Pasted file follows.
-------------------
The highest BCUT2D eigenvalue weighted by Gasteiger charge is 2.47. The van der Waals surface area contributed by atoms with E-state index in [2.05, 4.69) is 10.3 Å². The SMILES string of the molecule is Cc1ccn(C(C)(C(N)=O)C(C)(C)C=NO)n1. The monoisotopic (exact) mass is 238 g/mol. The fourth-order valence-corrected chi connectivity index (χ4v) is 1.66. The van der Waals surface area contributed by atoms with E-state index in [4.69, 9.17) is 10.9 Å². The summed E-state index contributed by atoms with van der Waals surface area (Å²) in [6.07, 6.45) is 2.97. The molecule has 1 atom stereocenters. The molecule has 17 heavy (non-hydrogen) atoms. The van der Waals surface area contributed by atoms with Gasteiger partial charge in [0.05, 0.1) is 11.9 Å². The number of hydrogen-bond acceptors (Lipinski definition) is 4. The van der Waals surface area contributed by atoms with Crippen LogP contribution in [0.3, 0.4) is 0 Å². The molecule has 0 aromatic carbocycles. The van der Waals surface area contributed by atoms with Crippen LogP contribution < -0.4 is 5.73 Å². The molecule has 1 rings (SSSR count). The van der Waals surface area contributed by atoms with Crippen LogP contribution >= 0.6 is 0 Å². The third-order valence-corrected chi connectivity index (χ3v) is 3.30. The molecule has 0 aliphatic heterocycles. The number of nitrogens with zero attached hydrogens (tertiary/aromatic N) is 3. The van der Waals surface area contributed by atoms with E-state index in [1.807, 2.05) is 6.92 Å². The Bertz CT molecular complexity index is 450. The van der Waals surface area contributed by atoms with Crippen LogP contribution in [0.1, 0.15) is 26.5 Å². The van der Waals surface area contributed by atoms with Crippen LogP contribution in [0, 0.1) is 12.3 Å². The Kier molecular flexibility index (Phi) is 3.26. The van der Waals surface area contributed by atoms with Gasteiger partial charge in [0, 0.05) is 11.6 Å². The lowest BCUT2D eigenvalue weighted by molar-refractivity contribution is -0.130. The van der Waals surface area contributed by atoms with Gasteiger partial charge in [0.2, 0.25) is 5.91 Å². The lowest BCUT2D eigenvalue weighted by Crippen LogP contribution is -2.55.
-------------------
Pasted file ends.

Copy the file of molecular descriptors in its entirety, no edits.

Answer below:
The highest BCUT2D eigenvalue weighted by Gasteiger charge is 2.47. The van der Waals surface area contributed by atoms with E-state index in [2.05, 4.69) is 10.3 Å². The SMILES string of the molecule is Cc1ccn(C(C)(C(N)=O)C(C)(C)C=NO)n1. The monoisotopic (exact) mass is 238 g/mol. The fourth-order valence-corrected chi connectivity index (χ4v) is 1.66. The van der Waals surface area contributed by atoms with E-state index in [4.69, 9.17) is 10.9 Å². The summed E-state index contributed by atoms with van der Waals surface area (Å²) in [6.07, 6.45) is 2.97. The molecule has 1 atom stereocenters. The molecule has 17 heavy (non-hydrogen) atoms. The van der Waals surface area contributed by atoms with Gasteiger partial charge in [0.05, 0.1) is 11.9 Å². The number of hydrogen-bond acceptors (Lipinski definition) is 4. The van der Waals surface area contributed by atoms with Crippen LogP contribution in [0.3, 0.4) is 0 Å². The molecule has 0 aromatic carbocycles. The van der Waals surface area contributed by atoms with Crippen LogP contribution < -0.4 is 5.73 Å². The molecule has 1 rings (SSSR count). The van der Waals surface area contributed by atoms with Crippen LogP contribution >= 0.6 is 0 Å². The third-order valence-corrected chi connectivity index (χ3v) is 3.30. The molecule has 0 aliphatic heterocycles. The number of nitrogens with zero attached hydrogens (tertiary/aromatic N) is 3. The van der Waals surface area contributed by atoms with E-state index in [1.807, 2.05) is 6.92 Å². The Bertz CT molecular complexity index is 450. The van der Waals surface area contributed by atoms with Crippen LogP contribution in [0.1, 0.15) is 26.5 Å². The van der Waals surface area contributed by atoms with Crippen LogP contribution in [0, 0.1) is 12.3 Å². The Kier molecular flexibility index (Phi) is 3.26. The van der Waals surface area contributed by atoms with Gasteiger partial charge in [0, 0.05) is 11.6 Å². The lowest BCUT2D eigenvalue weighted by molar-refractivity contribution is -0.130. The van der Waals surface area contributed by atoms with Gasteiger partial charge in [0.2, 0.25) is 5.91 Å². The lowest BCUT2D eigenvalue weighted by Crippen LogP contribution is -2.55.